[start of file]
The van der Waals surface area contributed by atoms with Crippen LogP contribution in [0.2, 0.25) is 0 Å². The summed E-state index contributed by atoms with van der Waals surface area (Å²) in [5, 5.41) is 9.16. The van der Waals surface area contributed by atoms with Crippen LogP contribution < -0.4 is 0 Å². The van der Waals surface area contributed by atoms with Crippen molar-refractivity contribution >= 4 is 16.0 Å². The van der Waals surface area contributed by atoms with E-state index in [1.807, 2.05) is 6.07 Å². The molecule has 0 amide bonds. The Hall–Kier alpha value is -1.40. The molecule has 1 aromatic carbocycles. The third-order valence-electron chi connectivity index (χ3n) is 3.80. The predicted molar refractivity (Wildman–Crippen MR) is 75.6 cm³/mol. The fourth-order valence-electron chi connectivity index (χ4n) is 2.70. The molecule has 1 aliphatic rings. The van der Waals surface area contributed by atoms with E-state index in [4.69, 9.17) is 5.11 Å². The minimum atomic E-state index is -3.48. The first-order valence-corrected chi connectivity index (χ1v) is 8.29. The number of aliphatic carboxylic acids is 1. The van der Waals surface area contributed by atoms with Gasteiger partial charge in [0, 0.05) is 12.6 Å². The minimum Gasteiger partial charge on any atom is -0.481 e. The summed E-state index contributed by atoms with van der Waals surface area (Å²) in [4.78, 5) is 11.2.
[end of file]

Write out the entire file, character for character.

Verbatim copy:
The van der Waals surface area contributed by atoms with Crippen LogP contribution in [0.2, 0.25) is 0 Å². The summed E-state index contributed by atoms with van der Waals surface area (Å²) in [5, 5.41) is 9.16. The van der Waals surface area contributed by atoms with Crippen LogP contribution < -0.4 is 0 Å². The van der Waals surface area contributed by atoms with Crippen molar-refractivity contribution >= 4 is 16.0 Å². The van der Waals surface area contributed by atoms with E-state index in [1.807, 2.05) is 6.07 Å². The molecule has 0 amide bonds. The Hall–Kier alpha value is -1.40. The molecule has 1 aromatic carbocycles. The third-order valence-electron chi connectivity index (χ3n) is 3.80. The predicted molar refractivity (Wildman–Crippen MR) is 75.6 cm³/mol. The fourth-order valence-electron chi connectivity index (χ4n) is 2.70. The molecule has 1 aliphatic rings. The van der Waals surface area contributed by atoms with E-state index in [4.69, 9.17) is 5.11 Å². The minimum atomic E-state index is -3.48. The first-order valence-corrected chi connectivity index (χ1v) is 8.29. The number of aliphatic carboxylic acids is 1. The van der Waals surface area contributed by atoms with Gasteiger partial charge in [0, 0.05) is 12.6 Å². The minimum Gasteiger partial charge on any atom is -0.481 e. The summed E-state index contributed by atoms with van der Waals surface area (Å²) in [4.78, 5) is 11.2.